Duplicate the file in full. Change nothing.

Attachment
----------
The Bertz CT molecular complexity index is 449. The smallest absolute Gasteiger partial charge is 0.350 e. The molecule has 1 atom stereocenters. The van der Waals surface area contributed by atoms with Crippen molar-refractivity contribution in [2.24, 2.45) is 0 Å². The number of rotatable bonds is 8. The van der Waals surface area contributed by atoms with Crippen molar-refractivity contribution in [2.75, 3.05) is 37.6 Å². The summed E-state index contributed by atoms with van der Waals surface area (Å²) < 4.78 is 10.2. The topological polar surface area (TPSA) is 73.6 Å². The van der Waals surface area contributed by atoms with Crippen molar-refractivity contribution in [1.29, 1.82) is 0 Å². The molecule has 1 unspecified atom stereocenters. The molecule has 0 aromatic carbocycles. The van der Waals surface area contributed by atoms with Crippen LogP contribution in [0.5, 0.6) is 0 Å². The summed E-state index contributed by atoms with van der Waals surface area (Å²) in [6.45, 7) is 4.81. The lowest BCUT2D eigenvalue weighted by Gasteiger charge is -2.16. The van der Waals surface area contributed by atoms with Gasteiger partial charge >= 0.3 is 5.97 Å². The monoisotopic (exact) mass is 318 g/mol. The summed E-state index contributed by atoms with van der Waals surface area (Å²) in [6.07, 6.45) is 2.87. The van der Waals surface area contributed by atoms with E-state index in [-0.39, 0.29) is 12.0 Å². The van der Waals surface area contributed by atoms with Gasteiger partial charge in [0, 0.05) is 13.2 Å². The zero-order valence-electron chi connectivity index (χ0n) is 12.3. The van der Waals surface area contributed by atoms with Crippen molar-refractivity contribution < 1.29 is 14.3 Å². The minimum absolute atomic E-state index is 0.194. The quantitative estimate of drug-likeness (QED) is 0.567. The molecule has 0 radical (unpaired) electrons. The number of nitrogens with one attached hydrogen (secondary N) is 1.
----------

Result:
The Bertz CT molecular complexity index is 449. The smallest absolute Gasteiger partial charge is 0.350 e. The molecule has 1 atom stereocenters. The van der Waals surface area contributed by atoms with Crippen molar-refractivity contribution in [2.24, 2.45) is 0 Å². The number of rotatable bonds is 8. The van der Waals surface area contributed by atoms with Crippen molar-refractivity contribution in [2.75, 3.05) is 37.6 Å². The summed E-state index contributed by atoms with van der Waals surface area (Å²) < 4.78 is 10.2. The topological polar surface area (TPSA) is 73.6 Å². The van der Waals surface area contributed by atoms with Crippen molar-refractivity contribution in [1.29, 1.82) is 0 Å². The molecule has 1 unspecified atom stereocenters. The molecule has 0 aromatic carbocycles. The van der Waals surface area contributed by atoms with Crippen LogP contribution in [0.5, 0.6) is 0 Å². The summed E-state index contributed by atoms with van der Waals surface area (Å²) in [6.45, 7) is 4.81. The lowest BCUT2D eigenvalue weighted by Gasteiger charge is -2.16. The van der Waals surface area contributed by atoms with Gasteiger partial charge >= 0.3 is 5.97 Å². The monoisotopic (exact) mass is 318 g/mol. The summed E-state index contributed by atoms with van der Waals surface area (Å²) in [6.07, 6.45) is 2.87. The van der Waals surface area contributed by atoms with E-state index in [-0.39, 0.29) is 12.0 Å². The van der Waals surface area contributed by atoms with Gasteiger partial charge in [0, 0.05) is 13.2 Å². The zero-order valence-electron chi connectivity index (χ0n) is 12.3. The van der Waals surface area contributed by atoms with Crippen molar-refractivity contribution < 1.29 is 14.3 Å². The minimum absolute atomic E-state index is 0.194. The quantitative estimate of drug-likeness (QED) is 0.567. The molecule has 0 radical (unpaired) electrons. The number of nitrogens with one attached hydrogen (secondary N) is 1.